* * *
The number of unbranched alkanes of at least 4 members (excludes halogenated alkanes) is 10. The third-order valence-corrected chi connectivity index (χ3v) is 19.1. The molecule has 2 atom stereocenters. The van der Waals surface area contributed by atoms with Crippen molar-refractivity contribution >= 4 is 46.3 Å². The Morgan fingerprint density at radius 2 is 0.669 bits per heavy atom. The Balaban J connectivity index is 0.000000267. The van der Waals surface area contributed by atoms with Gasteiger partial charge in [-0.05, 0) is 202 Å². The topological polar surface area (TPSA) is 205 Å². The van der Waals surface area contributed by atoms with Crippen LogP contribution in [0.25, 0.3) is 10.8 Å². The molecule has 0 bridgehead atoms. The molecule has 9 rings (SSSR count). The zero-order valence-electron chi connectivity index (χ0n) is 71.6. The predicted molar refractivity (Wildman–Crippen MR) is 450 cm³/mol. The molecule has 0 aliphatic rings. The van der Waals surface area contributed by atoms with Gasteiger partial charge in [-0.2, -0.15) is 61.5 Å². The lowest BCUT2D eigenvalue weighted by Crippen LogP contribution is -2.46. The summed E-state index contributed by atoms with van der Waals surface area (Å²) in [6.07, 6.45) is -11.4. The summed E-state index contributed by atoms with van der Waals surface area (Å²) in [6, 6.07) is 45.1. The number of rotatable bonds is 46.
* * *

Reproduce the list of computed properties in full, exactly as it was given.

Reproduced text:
The number of unbranched alkanes of at least 4 members (excludes halogenated alkanes) is 10. The third-order valence-corrected chi connectivity index (χ3v) is 19.1. The molecule has 2 atom stereocenters. The van der Waals surface area contributed by atoms with Crippen molar-refractivity contribution >= 4 is 46.3 Å². The Morgan fingerprint density at radius 2 is 0.669 bits per heavy atom. The Balaban J connectivity index is 0.000000267. The van der Waals surface area contributed by atoms with Gasteiger partial charge in [-0.05, 0) is 202 Å². The topological polar surface area (TPSA) is 205 Å². The van der Waals surface area contributed by atoms with Crippen LogP contribution in [0.25, 0.3) is 10.8 Å². The molecule has 0 bridgehead atoms. The molecule has 9 rings (SSSR count). The zero-order valence-electron chi connectivity index (χ0n) is 71.6. The predicted molar refractivity (Wildman–Crippen MR) is 450 cm³/mol. The molecule has 0 aliphatic rings. The van der Waals surface area contributed by atoms with Gasteiger partial charge in [-0.2, -0.15) is 61.5 Å². The lowest BCUT2D eigenvalue weighted by Crippen LogP contribution is -2.46. The summed E-state index contributed by atoms with van der Waals surface area (Å²) in [6.07, 6.45) is -11.4. The summed E-state index contributed by atoms with van der Waals surface area (Å²) in [6, 6.07) is 45.1. The number of rotatable bonds is 46.